Don’t let home renovations get a failing grade by being too small for Ontario Building Code minimum room sizes. Your next stop may be a building inspection lawyer!
Seriously, as long as you have the permits and your project satisfies Ontario Building Code standards, you can build (almost) anything you like.
Get your free digital copy of the Ontario Building Code compendium and let’s get building.
What is the minimum size house you can build in Ontario?
What is the minimum size for a bedroom in Ontario?
What is Part 11 of the Ontario Building Code?
What is Part 5 of the Ontario Building Code?
When did Ontario introduce regulations for accessibility?
Picture the Smallest Tiny Home You Can Build
Visualize a modest bedroom with ensuite. Now wedge an inline kitchen into the space. You get the picture. How tiny are the room sizes? The minimum home size you can build in Ontario is an open concept 17.5m² or 188.368 sq. ft. tiny home. Tiny home room sizes in Ontario.
Is it a Secondary or Laneway Suite?
Now a secondary unit or laneway suite is a different matter.
Building a secondary home in your backyard that connects to a municipal laneway can bring in rental income or add living space for parents, in-laws, or adult children. But even laneway houses, and other secondary suites in your home or backyard, have minimum room sizes. Remove a construction lien if a subcontractor hasn’t been paid.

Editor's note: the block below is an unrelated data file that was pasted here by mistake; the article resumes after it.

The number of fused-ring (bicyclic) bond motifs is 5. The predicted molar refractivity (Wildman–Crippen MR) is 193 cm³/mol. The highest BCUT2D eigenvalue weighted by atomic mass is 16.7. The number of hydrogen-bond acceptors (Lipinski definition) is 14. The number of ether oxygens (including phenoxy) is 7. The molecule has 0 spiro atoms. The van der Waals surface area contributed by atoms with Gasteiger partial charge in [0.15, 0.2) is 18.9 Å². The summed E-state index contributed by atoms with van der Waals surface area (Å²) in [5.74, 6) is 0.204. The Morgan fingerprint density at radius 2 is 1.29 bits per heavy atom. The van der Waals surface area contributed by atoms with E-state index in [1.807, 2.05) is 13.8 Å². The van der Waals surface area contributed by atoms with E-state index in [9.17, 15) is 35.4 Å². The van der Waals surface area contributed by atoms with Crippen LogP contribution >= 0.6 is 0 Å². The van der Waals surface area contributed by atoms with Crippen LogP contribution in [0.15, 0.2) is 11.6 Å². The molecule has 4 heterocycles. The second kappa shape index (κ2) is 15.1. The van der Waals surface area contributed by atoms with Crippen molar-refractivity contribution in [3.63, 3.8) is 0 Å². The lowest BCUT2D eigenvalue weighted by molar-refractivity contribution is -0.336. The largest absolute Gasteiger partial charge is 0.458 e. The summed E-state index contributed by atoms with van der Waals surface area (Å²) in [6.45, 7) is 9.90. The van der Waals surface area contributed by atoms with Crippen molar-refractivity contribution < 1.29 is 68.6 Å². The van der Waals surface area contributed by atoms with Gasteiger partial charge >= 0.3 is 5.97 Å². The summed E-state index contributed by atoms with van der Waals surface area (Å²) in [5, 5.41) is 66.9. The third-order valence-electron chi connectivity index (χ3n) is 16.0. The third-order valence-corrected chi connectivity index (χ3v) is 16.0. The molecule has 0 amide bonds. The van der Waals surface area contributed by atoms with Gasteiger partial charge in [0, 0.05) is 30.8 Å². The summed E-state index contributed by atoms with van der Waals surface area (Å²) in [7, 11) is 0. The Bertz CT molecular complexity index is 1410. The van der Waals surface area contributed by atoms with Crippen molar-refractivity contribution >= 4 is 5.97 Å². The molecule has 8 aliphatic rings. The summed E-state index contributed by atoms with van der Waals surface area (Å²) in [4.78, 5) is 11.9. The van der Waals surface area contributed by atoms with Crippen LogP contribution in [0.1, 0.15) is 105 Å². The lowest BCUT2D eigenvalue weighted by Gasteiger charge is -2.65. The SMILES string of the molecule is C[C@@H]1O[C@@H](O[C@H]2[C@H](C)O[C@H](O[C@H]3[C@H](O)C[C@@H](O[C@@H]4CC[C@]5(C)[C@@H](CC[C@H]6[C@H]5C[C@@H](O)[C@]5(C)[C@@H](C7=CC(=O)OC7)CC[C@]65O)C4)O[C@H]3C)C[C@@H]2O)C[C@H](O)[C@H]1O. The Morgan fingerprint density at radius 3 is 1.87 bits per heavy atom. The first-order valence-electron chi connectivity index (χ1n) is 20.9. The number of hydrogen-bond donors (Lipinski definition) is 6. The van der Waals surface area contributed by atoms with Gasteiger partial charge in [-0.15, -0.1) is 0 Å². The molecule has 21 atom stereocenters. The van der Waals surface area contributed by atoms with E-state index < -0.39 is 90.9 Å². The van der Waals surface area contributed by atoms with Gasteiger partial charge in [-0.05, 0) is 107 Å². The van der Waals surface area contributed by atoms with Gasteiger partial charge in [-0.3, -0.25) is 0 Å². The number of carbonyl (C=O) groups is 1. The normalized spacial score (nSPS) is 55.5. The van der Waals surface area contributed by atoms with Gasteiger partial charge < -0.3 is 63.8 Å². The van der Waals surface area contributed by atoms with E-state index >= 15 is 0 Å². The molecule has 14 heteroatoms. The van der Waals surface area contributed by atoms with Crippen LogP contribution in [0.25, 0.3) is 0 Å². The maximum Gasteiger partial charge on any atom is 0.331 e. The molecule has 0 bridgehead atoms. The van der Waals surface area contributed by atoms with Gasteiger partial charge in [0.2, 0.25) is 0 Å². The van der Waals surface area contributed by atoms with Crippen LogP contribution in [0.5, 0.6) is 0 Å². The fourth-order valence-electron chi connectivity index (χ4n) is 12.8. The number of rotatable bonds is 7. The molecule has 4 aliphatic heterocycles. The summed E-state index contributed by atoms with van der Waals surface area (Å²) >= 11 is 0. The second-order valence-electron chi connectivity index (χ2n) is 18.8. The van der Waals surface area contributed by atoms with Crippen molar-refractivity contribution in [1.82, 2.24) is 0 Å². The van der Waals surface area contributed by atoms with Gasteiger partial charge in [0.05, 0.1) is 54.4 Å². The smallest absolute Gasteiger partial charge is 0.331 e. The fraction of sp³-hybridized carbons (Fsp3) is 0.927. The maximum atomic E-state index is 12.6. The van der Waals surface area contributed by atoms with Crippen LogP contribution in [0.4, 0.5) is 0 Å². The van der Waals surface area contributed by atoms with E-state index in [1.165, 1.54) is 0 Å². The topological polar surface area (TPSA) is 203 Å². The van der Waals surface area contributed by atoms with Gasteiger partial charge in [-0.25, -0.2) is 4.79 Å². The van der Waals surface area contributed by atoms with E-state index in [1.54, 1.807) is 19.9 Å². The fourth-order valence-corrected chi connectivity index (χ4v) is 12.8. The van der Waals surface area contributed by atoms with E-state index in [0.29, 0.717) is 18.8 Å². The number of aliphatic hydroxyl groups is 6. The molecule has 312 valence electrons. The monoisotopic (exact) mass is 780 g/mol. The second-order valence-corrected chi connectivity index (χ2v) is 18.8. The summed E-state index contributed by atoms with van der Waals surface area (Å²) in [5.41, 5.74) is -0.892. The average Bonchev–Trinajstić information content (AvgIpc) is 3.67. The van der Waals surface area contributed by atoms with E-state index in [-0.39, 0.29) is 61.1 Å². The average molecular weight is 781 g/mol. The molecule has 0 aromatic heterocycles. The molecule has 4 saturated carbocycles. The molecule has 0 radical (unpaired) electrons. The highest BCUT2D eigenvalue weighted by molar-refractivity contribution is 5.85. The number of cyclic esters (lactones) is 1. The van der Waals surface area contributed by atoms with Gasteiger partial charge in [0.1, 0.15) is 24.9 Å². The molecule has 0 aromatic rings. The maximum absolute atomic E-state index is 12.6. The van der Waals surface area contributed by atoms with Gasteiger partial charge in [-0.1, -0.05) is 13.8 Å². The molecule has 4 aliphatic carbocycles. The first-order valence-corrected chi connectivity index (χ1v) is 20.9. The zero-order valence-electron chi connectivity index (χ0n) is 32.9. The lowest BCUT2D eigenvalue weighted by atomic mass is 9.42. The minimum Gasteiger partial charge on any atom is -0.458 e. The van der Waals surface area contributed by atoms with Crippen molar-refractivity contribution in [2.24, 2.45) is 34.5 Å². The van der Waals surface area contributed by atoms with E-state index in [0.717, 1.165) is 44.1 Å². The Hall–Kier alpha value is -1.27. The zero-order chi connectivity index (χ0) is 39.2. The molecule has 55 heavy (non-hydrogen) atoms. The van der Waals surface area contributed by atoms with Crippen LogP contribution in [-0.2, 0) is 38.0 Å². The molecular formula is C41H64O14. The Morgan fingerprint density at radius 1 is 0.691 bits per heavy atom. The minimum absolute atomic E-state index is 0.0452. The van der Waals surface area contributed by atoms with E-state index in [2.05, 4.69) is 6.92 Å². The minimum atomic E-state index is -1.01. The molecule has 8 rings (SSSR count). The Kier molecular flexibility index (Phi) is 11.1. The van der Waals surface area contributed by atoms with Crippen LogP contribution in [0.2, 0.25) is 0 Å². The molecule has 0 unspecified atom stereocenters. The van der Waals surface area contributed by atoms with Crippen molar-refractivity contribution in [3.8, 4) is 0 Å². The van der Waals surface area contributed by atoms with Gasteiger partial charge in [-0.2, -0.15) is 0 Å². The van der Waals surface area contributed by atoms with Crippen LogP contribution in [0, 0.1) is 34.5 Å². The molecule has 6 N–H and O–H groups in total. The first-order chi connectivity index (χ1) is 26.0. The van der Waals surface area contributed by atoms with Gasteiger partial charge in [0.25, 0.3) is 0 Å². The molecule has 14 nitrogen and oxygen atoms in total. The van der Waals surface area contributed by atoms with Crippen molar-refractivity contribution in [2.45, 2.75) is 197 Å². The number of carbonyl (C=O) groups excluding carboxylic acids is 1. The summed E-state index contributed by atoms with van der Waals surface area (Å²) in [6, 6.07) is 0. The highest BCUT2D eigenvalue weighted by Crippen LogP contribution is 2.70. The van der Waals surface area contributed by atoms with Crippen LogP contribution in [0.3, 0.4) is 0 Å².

Minimum Size Master Bedrooms
For instance, master bedrooms, excluding a walk-in closet, must have minimum room sizes of at least 9.8 m² (105.5 sq. ft.). See Ontario Building Code standards for laneway suites (Table 3). Add a secondary suite to your home or backyard.
Secondary bedrooms without walk-in closets will set you back 7 m² or 75 sq, ft,
You can get away with 4.2 m² (45.2 sq. ft.) for stand-alone kitchen room sizes. But open concept great room sizes, without space to sleep, are a minimum of 11 m² (118.4 sq. ft.). Building inspectors get out the measuring tape for room sizes of anything less than 13.5 m² or 145 sq. ft. when you plan to sleep in the same area where you watch TV, cook, and eat.
Protect yourself from laneway suite contractor fraud.
Parts of the Ontario Building Code to Know
Familiarizing yourself with Parts 5 and 11 when you renovate can keep your new construction nice and legal. We highly recommend it.
Keep your home addition dry. Consult Part 5 of the Ontario Building Code for wind, rain, groundwater, and condensation standards.
Renovations can be easier than new construction in Ontario. That’s because, depending on how complex your project is, you may not need a professional designer or engineer to sign off on construction documents. Part 11 applies to you if:
- your residence is over five years old
- the use remains residential, not commercial, institutional, or retail
- changes to room sizes or other features won’t affect your home’s performance, such as causing overcrowding or adding too much weight on floor beams
- and the renovated space is safe to live in.
Download Part 11 of the Ontario Building Code.